Wisconsin frac sand mining finally given pause
The Lower Wisconsin Riverway Board voted in a 6 to 2 decision to deny any permitting of frac sand mining within the Wisconsin Riverway. The decision was met with joyful cheering and applause by the majority of concerned citizens present for the meeting yesterday at the Crawford County Administration Building. The decision removes about 60 acres out of the 300 acre mining site to be mined by Pattison Sand Company of Iowa.
Work at public education beginning to pay off
The national corporate mining interests have poured into Wisconsin, Minnesota, and Iowa over the past months with offers of big money to farmers and land owners whose real estate sits on top of the coveted sand rock. They came like a thief in the night, employing covert tactics to gain control and grab as much sand rich land as money could buy before sleepy communities might realize the ill effects of frac sand mining to there quality of life and health. Mine operatives sought land owners who held positions of power on town boards who could be awarded a big check by voting in favor of frac mining, like Rod Marfilius. He is one of only three board members in the Town of Bridgeport who voted for permitting the Pattison mine; he got the check:
By Katie Wiedemann, Reporter KROG.com
Little did Rod Marfilius and his family know that under their Crawford County farmland lies coveted sandrock, which could bring riches for his family.
“It allows for financial stability and reassurance for my children to not have to worry later on in life,” Marfilius said.
Marfilius said he’ll continue to own the land, but Pattison Sand Company will have the rights to the tons of silica sand crews are expected to dig up each year.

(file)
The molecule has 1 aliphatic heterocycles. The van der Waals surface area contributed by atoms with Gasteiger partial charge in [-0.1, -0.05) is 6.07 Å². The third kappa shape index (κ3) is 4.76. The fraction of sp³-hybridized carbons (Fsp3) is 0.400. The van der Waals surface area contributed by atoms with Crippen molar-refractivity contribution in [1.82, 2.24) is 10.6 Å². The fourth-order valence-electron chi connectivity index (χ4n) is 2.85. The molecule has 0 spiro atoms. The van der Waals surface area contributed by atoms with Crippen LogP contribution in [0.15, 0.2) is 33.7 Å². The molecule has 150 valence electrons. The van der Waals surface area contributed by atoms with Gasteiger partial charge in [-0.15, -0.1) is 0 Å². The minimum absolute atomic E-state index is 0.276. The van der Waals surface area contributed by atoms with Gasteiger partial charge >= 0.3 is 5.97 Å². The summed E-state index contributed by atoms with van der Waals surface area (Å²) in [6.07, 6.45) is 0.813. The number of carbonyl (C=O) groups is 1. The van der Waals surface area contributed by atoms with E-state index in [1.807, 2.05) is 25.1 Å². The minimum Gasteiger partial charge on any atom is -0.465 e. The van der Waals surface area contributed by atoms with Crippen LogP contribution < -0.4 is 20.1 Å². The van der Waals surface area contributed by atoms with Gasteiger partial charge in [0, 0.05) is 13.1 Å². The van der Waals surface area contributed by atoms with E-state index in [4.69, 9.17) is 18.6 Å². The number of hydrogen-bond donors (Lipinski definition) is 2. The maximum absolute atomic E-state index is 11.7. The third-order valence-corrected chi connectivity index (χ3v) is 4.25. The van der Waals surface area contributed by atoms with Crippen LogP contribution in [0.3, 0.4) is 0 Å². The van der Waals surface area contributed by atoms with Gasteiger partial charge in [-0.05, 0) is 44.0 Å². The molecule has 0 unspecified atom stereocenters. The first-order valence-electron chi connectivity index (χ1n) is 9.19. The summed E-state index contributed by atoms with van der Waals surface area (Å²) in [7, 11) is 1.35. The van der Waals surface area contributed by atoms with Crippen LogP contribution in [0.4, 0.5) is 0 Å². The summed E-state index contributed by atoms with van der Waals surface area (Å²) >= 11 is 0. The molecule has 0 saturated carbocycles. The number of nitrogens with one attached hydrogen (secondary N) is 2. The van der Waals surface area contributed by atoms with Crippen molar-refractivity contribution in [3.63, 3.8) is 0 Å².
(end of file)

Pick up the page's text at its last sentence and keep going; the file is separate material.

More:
“It’s an opportunity for us. It’s an opportunity for other people in the area to have jobs … stay in the area and not have to move away,” Marfilius said.
The tempting of Marfilius in Crawford County is not an isolated incident but a pattern of shady behavior repeated again and again in other counties.
Screening and Sifting at the Barron County Board
Reported by Free Wisconsin on Dec 1, 2011
Stacey Neuman was elected to Barron County Board of Supervisors just last April. Soon she found her way on to two committees that are the sifters and shakers of the frac mine controversy – the Agriculture and Zoning committees. When Neuman was elected, she lived in the district she represented, as required by state law. Here is where Neuman’s “frac sand mindset” of rule bending and manipulation surfaces.
Shortly after the election, Neuman sold her home in the district and moved out of the district to Rice Lake to live with her dad/step dad. Of course, the move would nullify her office on the County Board. Yet, the county has taken no action to require Neuman to resign or move.
Trempealeau County supervisor under investigation for dealings with frac-sand company
WHITEHALL, Wis. – A Wisconsin prosecutor is investigating allegations that an elected official in the state’s most active frac sand county used his office to advance his own sand mining interests while cloaking them in secrecy.
The fiery clash in Trempealeau County, just across the Mississippi River from Winona, is the latest ethics controversy to surface in the region’s burgeoning frac sand industry, as some officials seek to own a piece of the boom even while sitting on powerful local boards that regulate mining.
A moratorium in Trempealeau County, which will start Aug. 30, passed 12-0, with two abstentions and three members not present to vote. Several other counties and townships on both sides of the river have taken breaks to satisfy public concerns about a burgeoning new industry that has brought more than 125 mines, processing plants and rail sites to the region.
Cracks in the silica glass ceiling
The moratoriums being imposed on frac sand mining have come as result of hard work and continuing strategies to educate the public. Citizens began a campaign through organizations like the Crawford Stewardship Project and the Frac Sand Awareness group on face book, to engage the public in another conversation exposing the disturbances to the quality of life and threats of ill health posed by frac sand mining.
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